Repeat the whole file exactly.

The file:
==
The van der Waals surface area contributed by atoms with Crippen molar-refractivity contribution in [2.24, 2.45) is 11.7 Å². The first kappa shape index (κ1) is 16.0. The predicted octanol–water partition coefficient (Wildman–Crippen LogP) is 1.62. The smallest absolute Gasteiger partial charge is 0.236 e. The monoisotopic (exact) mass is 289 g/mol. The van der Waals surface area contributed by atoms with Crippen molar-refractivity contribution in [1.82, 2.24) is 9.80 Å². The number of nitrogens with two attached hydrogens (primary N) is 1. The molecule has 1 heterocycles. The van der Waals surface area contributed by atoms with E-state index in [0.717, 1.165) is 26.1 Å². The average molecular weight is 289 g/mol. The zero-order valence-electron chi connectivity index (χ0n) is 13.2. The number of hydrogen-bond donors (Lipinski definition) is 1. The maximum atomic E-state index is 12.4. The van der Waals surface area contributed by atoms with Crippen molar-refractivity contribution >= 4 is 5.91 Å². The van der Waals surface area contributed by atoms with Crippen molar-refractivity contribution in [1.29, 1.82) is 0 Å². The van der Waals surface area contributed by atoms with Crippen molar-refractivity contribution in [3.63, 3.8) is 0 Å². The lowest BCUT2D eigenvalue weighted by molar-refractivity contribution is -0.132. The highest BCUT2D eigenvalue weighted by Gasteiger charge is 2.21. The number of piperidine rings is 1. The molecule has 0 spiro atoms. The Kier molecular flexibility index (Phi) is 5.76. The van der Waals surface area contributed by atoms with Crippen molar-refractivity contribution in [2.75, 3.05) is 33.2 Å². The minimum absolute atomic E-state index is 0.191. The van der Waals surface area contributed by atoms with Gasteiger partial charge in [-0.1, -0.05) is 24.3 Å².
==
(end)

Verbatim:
The van der Waals surface area contributed by atoms with Crippen molar-refractivity contribution in [2.24, 2.45) is 11.7 Å². The first kappa shape index (κ1) is 16.0. The predicted octanol–water partition coefficient (Wildman–Crippen LogP) is 1.62. The smallest absolute Gasteiger partial charge is 0.236 e. The monoisotopic (exact) mass is 289 g/mol. The van der Waals surface area contributed by atoms with Crippen molar-refractivity contribution in [1.82, 2.24) is 9.80 Å². The number of nitrogens with two attached hydrogens (primary N) is 1. The molecule has 1 heterocycles. The van der Waals surface area contributed by atoms with E-state index in [0.717, 1.165) is 26.1 Å². The average molecular weight is 289 g/mol. The zero-order valence-electron chi connectivity index (χ0n) is 13.2. The number of hydrogen-bond donors (Lipinski definition) is 1. The maximum atomic E-state index is 12.4. The van der Waals surface area contributed by atoms with Crippen molar-refractivity contribution >= 4 is 5.91 Å². The van der Waals surface area contributed by atoms with Crippen molar-refractivity contribution in [1.29, 1.82) is 0 Å². The van der Waals surface area contributed by atoms with Crippen molar-refractivity contribution in [3.63, 3.8) is 0 Å². The lowest BCUT2D eigenvalue weighted by molar-refractivity contribution is -0.132. The highest BCUT2D eigenvalue weighted by Gasteiger charge is 2.21. The number of piperidine rings is 1. The molecule has 0 spiro atoms. The Kier molecular flexibility index (Phi) is 5.76. The van der Waals surface area contributed by atoms with Crippen molar-refractivity contribution in [2.75, 3.05) is 33.2 Å². The minimum absolute atomic E-state index is 0.191. The van der Waals surface area contributed by atoms with Gasteiger partial charge in [-0.1, -0.05) is 24.3 Å².